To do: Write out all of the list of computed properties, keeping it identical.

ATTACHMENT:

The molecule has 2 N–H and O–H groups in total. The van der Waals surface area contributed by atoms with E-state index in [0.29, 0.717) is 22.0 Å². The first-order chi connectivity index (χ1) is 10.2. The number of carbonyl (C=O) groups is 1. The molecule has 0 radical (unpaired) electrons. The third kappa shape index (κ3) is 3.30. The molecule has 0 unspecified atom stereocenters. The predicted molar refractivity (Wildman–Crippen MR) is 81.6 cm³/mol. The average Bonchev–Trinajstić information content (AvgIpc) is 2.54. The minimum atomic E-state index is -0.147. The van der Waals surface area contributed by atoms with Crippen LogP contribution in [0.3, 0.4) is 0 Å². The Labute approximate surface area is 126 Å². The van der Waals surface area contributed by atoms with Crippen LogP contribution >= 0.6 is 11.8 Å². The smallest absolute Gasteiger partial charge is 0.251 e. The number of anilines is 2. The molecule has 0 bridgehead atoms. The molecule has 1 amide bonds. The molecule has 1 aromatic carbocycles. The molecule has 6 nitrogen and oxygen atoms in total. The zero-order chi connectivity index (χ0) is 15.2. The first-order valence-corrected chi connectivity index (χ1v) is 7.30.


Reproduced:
The molecule has 2 N–H and O–H groups in total. The van der Waals surface area contributed by atoms with E-state index in [0.29, 0.717) is 22.0 Å². The first-order chi connectivity index (χ1) is 10.2. The number of carbonyl (C=O) groups is 1. The molecule has 0 radical (unpaired) electrons. The third kappa shape index (κ3) is 3.30. The molecule has 0 unspecified atom stereocenters. The predicted molar refractivity (Wildman–Crippen MR) is 81.6 cm³/mol. The average Bonchev–Trinajstić information content (AvgIpc) is 2.54. The minimum atomic E-state index is -0.147. The van der Waals surface area contributed by atoms with Crippen LogP contribution in [0.3, 0.4) is 0 Å². The Labute approximate surface area is 126 Å². The van der Waals surface area contributed by atoms with Crippen LogP contribution >= 0.6 is 11.8 Å². The smallest absolute Gasteiger partial charge is 0.251 e. The number of anilines is 2. The molecule has 0 bridgehead atoms. The molecule has 1 amide bonds. The molecule has 1 aromatic carbocycles. The molecule has 6 nitrogen and oxygen atoms in total. The zero-order chi connectivity index (χ0) is 15.2. The first-order valence-corrected chi connectivity index (χ1v) is 7.30.